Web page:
Fake charity gang from Gdansk make a fortune ripping off big-hearted Scots

March 11, 2007 -- Marion Scott - A GANG of Polish conmen preying on kind Scots are being probed over a bogus charity.

The crooks - led by wealthy brothers Mateuz and Jaeck Sramke - have put leaflets in thousands of homes using the names Scottish Help For The World and Scottish Help For Poor People.

Families left bags of clothing, toys, household goods and prams for collection in the belief they were helping poor people in Poland and Eastern Europe.

But the Sunday Mail can reveal the Polish charity number and the customs numbers used on their leaflets are fake.

And an employee of the Sramkes told our investigators the goods are sold to Polish second-hand shops at huge profit.

The brothers are being probed by the Office of the Scottish Charity Regulator and officials in Poland are investigating.

The Sramkes claim they are giving the goods to a Polish charity called Dewajtis, which means "oak tree".

But last night Polish Consul General Aleksander Dietkow said: "This charity does not exist in Poland. These leaflets do not conform to any of the charity laws in Scotland or my own country.

"Our Minister of the Interior regulates charities and the stamp being used on these leaflets is bogus, as are the numbers.

"Our country has a great deal of goodwill in Scotland and I'm very angry these people have blackened that."

Goods are collected and shipped from Scotland twice a week.

The Sramkes, who live a few miles from the Polish city of Gdansk, have lucrative business interests including a hotel and a second-hand clothes firm, Domplast, which sell items by the ton.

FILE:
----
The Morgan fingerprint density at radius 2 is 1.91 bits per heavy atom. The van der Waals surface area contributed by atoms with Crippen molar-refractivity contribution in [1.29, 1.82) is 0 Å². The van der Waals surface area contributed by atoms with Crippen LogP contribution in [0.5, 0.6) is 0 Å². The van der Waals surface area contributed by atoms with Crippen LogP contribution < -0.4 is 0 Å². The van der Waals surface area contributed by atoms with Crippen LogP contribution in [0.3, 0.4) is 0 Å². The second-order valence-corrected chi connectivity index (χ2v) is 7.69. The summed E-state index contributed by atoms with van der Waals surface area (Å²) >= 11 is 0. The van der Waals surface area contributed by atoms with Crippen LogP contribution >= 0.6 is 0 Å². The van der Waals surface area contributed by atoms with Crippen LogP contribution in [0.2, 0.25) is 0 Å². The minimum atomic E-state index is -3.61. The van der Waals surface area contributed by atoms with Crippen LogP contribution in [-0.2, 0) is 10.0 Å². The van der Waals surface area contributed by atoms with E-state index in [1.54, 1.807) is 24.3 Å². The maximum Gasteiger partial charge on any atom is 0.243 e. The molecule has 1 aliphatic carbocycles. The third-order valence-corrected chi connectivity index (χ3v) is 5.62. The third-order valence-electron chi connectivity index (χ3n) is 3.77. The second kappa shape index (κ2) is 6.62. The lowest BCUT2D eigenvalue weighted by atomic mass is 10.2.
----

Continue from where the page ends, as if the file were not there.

A website for the socalled charity shows a photo of donated goods piled up at their Polish HQ. A Domplast worker told our investigators: "Each container truck carries four tonnes of goods. If the clothes are good quality, we get almost £6 per kilo.

"The stuffwe get from Scotland is always the highest quality. We sell these clothes to wholesalers and second-hand shops."

Mateuz, 19, and Jaeck, 17, manage up to 20 workers based in a tiny flat in Govanhill, Glasgow.

They rent five containers at a warehouse on the south side of the city but have not been seen for days.

Alex McLeod, who manages the depot at Carmichael Street, Ibrox, said: "They've been renting space here for at least seven months and two truckloads of stuff is taken out every week headed for Poland.

"I'm not too happy about what they're doing because people think they're giving to a charity. They come in and out at night and it's difficult to get a word with them."

The Office of the Scottish Charity Regulator say they have been involved in a six-month investigation into the gang.

They have issued legal notices against them and if they continue to break the rules, they face a fine of £3500 and a prison sentence of up to three months.

David Thomson, head of South Ayrshire Trading Standards, said: "Our officers have been investigating this so-called charity for some time following complaints by local residents."

Ayrshire MP Brian Donohoe said: "I want to know how this gang have been able to operate under the noses of the authorities for so long."

The Sramkes did not respond to messages left by the Sunday Mail at their bases in Glasgow and Poland.

'This charity does not exist'

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